Managing through COVID-19: What your Employees Need Most

We are in the thick of an unprecedented time where all aspects of everyday life and business are dictated by the Coronavirus and fear.  Unemployment is at an all time high and businesses have been forced to close their doors.  While this negatively impacts most businesses, the effects to small businesses are most detrimental. For businesses that are deemed essential, it is imperative that leadership rise to the occasion during this global pandemic to inspire hope and resiliency in place of anxiety and uncertainty.  In order to move employees from a place of fear to a place of confidence and engagement, business leaders have to present a clear path forward. 

A forerunner in employee engagement metrics, Gallup, performed a meta-analysis that found four components that employees require of business leadership in times of crisis.  These four components or needs include: trust, compassion, stability, and hope. From their research that reviewed the findings of past crises and applied it to the impact of COVID-19, five actionable practices were derived to act as an audit tool to gauge just how well you are providing your employees with what is needed most in this time of crisis.

1.My leadership has a clear plan of action. During trying times, it is important that employees have faith in leadership to guide them through the obstacles in place.  They need to be able to trust that there is a clear path forward. However, Gallup has found that only 39% of American workers feel that their leadership has communicated a clear plan of action. 

2. I feel well-prepared to do my job. Having the tools you need to do your job is very     important and painfully obvious. With social distancing in play and working from      home becoming the new normal, this is even more important. For those who work in customer facing roles, PPE has become a necessity in addition to the tools needed to do their job.  Those who are new to working from home, now need to ensure they have proper equipment and a conducive home office setting.  In adapting to these new working condition, Gallup has found that 54% of Americans feel they are well-prepared to do their job.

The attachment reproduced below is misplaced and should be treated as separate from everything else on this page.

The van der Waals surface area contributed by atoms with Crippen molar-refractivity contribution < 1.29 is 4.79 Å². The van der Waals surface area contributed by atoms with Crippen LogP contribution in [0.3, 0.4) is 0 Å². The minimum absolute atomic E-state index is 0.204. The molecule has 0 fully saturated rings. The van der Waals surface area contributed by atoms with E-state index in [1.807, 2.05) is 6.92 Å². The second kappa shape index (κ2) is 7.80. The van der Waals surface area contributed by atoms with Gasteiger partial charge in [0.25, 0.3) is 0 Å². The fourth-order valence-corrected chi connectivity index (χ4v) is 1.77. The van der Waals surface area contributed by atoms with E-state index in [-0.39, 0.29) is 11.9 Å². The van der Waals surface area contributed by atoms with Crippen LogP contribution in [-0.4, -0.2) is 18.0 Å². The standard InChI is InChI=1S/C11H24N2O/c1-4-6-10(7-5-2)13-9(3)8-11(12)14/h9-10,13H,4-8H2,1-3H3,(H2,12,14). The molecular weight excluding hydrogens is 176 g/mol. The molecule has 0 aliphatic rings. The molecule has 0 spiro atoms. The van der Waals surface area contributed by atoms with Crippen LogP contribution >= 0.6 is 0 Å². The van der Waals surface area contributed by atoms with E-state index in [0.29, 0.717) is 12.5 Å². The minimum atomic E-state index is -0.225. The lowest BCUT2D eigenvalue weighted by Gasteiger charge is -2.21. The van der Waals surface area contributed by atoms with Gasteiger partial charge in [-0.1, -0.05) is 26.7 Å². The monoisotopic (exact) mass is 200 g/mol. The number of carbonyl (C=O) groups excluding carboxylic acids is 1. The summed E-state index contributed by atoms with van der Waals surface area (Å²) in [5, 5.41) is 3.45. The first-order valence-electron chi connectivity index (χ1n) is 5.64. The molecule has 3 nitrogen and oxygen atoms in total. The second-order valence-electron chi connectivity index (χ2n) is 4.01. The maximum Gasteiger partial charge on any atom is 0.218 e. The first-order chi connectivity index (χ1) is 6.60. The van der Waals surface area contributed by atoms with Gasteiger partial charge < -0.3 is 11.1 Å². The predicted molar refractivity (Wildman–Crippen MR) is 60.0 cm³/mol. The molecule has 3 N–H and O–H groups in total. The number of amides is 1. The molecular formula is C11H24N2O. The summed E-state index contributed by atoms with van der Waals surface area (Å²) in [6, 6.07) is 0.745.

3. My supervisor keeps me informed about what is going on. Communication and transparency are key in dealing with crisis management.  An organization’s response to COVID-19 should be clear and communicated across the entire organization.  However, it is the manager or supervisor who is responsible for providing understanding of the response and helping their direct reports adjust to the changes.  This includes flexibility as well as managing expectations.  Gallup has reported that only 48% of American respondents feel that their  supervisor or manager keeps them informed about what is going on in response to COVID-19.

4. My organization cares about my wellbeing.  A key component associated with employee engagement is employee wellbeing. During this pandemic, many employees are working from home with the added stress of having school aged children at home due to school closures. Flexibility and compassion from employers is imperative with the new normal in work-life balance during this crisis. Gallup has found that less than half of Americans, about 45%, feel like their organizations care about their wellbeing with respect to the impact of COVID-19.